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Flashcards in Small animal developmental disease Deck (100)
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1

Outline the aetiopathogenesis of hip dysplasia

- Inherited
- Non-genetic factors play role in expression of disease including body size, growth rate, nutrition, exercise, muscle mass
- Grossly normal at birth
- Loss of congruency between articular surfaces of acetabulum and femoral head, leading to osteoarthritis and remodelling

2

What causes the pain evident in the initial stages of hip dysplasia?

Stretching of the joint capsule and microfractures in the dorsal acetabular rim

3

Explain why the pain experienced in hip dysplasia appears to subside with age

- Gradual increase in stability to due intra- and peri-articular changes (mainly thickening of joint capsule)
- Secondary changes later in life
- As continues to progress, will get pain again as a result of osteoarthritis

4

Outline the diagnosis of hip dysplasia

- Joint laxity (degree of subluxation)
- Norberg-Olsson angle
- Signs of osteoarthritis
- NB poor correlation between the severity of radiographic changes and clinical signs

5

Explain how the Norberg-Olsson angle is used in the diagnosis of hip dysplasia

- Angle between the centre of the femoral head and dorsal edge of the acetabular rim
- Angles smaller than 105˚ are considered abnormal - indicate that femoral head has luxated to some degree out of the acetabulum

6

Describe the signs of osteoarthritis that are commonly seen in the hip as a result of hip dysplasia

- Change in shape of dorsal acetabular edge
- New bone formation in acetabular fossa, cranial and caudal acetabular edges, femoral head and neck
- Degree of remodelling of the femoral head and neck

7

List some differentials for hip dysplasia in young dogs

- Patellar luxation
- Cranial cruciate ligament disease
- hock adn stifle osteochondrosis
- Legg-Calve-Perthes disease
- Septic arthritis
- Spinal disorders
- Myasthenia gravis
- Myopathies

8

List some differential diagnoses for hip dysplasia in mature dogs

- Cranial cruciate ligament disease
- Patellar luxation
- Degenerative lumbosacral disease
- Other spinal disorders
- Achilles tendinopathy
- Septic arthritis

9

What clinical signs would you expect to see in a young dog with hip dysplasia?

- Variable pelvic limb lameness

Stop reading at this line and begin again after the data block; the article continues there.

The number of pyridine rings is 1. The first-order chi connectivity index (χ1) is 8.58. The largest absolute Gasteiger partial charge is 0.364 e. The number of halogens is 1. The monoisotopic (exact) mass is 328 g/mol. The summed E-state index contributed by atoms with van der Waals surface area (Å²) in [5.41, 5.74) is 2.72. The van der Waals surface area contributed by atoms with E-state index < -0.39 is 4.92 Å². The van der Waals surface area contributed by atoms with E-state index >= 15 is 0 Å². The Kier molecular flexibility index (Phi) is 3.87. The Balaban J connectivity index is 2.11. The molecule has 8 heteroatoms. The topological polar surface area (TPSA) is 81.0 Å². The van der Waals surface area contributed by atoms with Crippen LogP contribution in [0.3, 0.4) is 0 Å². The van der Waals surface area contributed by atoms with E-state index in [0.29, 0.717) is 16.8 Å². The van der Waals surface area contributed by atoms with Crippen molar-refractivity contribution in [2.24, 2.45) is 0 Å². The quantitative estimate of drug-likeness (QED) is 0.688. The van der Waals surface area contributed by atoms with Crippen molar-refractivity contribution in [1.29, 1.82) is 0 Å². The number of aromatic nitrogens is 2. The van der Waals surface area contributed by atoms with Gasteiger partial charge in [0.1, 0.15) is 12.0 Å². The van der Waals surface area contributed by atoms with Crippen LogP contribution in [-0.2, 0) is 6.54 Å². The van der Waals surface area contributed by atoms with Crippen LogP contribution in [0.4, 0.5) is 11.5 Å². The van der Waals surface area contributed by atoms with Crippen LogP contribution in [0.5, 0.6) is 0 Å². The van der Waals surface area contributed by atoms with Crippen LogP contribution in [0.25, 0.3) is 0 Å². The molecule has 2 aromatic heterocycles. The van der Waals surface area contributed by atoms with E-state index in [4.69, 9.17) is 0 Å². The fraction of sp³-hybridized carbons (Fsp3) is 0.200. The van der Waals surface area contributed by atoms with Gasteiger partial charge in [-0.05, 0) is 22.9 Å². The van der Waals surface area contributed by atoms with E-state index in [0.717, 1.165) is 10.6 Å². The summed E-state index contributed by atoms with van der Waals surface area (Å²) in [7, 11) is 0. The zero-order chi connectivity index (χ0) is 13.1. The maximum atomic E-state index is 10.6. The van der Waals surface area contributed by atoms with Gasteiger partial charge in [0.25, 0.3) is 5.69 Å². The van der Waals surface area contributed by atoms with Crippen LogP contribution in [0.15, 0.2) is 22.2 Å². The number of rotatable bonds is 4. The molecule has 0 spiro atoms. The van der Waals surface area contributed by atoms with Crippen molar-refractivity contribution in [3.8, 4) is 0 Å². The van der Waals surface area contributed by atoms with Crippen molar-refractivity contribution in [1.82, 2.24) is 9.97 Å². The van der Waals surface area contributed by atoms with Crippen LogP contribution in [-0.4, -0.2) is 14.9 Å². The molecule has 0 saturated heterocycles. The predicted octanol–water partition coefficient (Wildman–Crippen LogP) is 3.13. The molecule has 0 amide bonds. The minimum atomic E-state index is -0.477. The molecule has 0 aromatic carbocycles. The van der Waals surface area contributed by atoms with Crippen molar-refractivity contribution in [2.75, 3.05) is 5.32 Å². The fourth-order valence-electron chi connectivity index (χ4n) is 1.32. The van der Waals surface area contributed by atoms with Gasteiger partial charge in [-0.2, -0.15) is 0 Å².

- Swaying of pelvis when walking
- Bunny hopping at faster speeds
- Weakness of pelvic limbs
- Reluctance to exercise
- Inability to jump
- Inactivity stiffness

10

What clinical signs would you expect to see in an adult dog with hip dysplasia?

- Difficulty rising
- Pelvic limb inactivity stiffness
- Exercise intolerance
- Difficulty jumping
- Behavioural changes e.g. aggression around HLs
- Sudden onset lameness (uncommon)

11

What is the definition of elbow dysplasia in dogs?

Abnormal development of the cubital joint leading to incongruency

12

What are the 3 main diseases causing elbow dysplasia in dogs?

- Ununited anconeal process (UAP)
- Fragmentation of the medial coronoid process (FCP)
- Osteochondritis dissecans (OCD) of the medial portion of the humeral condyle

13

Identify uncommon diseases that may be included within elbow dysplasia in dogs

- Joint incongruity
- Incomplete fusion of the medial epicondyle
- Idiopathic osteoarthritis of the medial compartment of the elbow joint
- Angular limb deformity

14

How may an un-united anconeal process occur?

- Either due to development as a separate centre of ossification
- Or separation secondary to non-traumatic premature closure of the distal ulnar growth plate

15

Which breed is predisposed to the development of an un-united anconeal process as a result of separate centres of ossification?

GSD

16

Which breed is predisposed to the development of an un-united anconeal process as a result of non-traumatic premature closure of the distal ulnar growth plate?

Bassett hound

17

Briefly explain how premature closure of the distal ulnar growth plate leads to an un-united anconeal process

- Ulna does not grow at same rate as the radius, so radius forces heads of humerus caudally
- Puts pressure on anconeal process, preventing fusion
- Radius leads to joint incongruency

18

What are the consequences of an un-united anconeal process?